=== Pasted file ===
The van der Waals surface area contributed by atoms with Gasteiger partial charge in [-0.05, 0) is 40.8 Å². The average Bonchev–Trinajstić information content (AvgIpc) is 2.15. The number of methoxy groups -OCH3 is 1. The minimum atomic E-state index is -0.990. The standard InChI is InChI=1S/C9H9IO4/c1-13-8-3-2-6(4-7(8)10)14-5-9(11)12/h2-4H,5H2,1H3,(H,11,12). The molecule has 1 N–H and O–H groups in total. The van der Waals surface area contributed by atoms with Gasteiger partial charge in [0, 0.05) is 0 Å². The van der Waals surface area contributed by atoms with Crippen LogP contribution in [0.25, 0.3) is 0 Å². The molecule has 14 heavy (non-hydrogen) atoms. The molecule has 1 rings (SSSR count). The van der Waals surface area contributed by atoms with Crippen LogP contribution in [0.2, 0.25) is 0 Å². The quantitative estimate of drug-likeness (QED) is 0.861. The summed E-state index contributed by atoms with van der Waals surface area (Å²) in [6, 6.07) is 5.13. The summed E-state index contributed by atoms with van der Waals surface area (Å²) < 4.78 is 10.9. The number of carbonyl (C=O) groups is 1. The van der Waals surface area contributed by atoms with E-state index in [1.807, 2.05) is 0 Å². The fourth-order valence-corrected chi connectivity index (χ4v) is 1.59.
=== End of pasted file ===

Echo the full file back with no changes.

The van der Waals surface area contributed by atoms with Gasteiger partial charge in [-0.05, 0) is 40.8 Å². The average Bonchev–Trinajstić information content (AvgIpc) is 2.15. The number of methoxy groups -OCH3 is 1. The minimum atomic E-state index is -0.990. The standard InChI is InChI=1S/C9H9IO4/c1-13-8-3-2-6(4-7(8)10)14-5-9(11)12/h2-4H,5H2,1H3,(H,11,12). The molecule has 1 N–H and O–H groups in total. The van der Waals surface area contributed by atoms with Gasteiger partial charge in [0, 0.05) is 0 Å². The van der Waals surface area contributed by atoms with Crippen LogP contribution in [0.25, 0.3) is 0 Å². The molecule has 14 heavy (non-hydrogen) atoms. The molecule has 1 rings (SSSR count). The van der Waals surface area contributed by atoms with Crippen LogP contribution in [0.2, 0.25) is 0 Å². The quantitative estimate of drug-likeness (QED) is 0.861. The summed E-state index contributed by atoms with van der Waals surface area (Å²) in [6, 6.07) is 5.13. The summed E-state index contributed by atoms with van der Waals surface area (Å²) < 4.78 is 10.9. The number of carbonyl (C=O) groups is 1. The van der Waals surface area contributed by atoms with E-state index in [1.807, 2.05) is 0 Å². The fourth-order valence-corrected chi connectivity index (χ4v) is 1.59.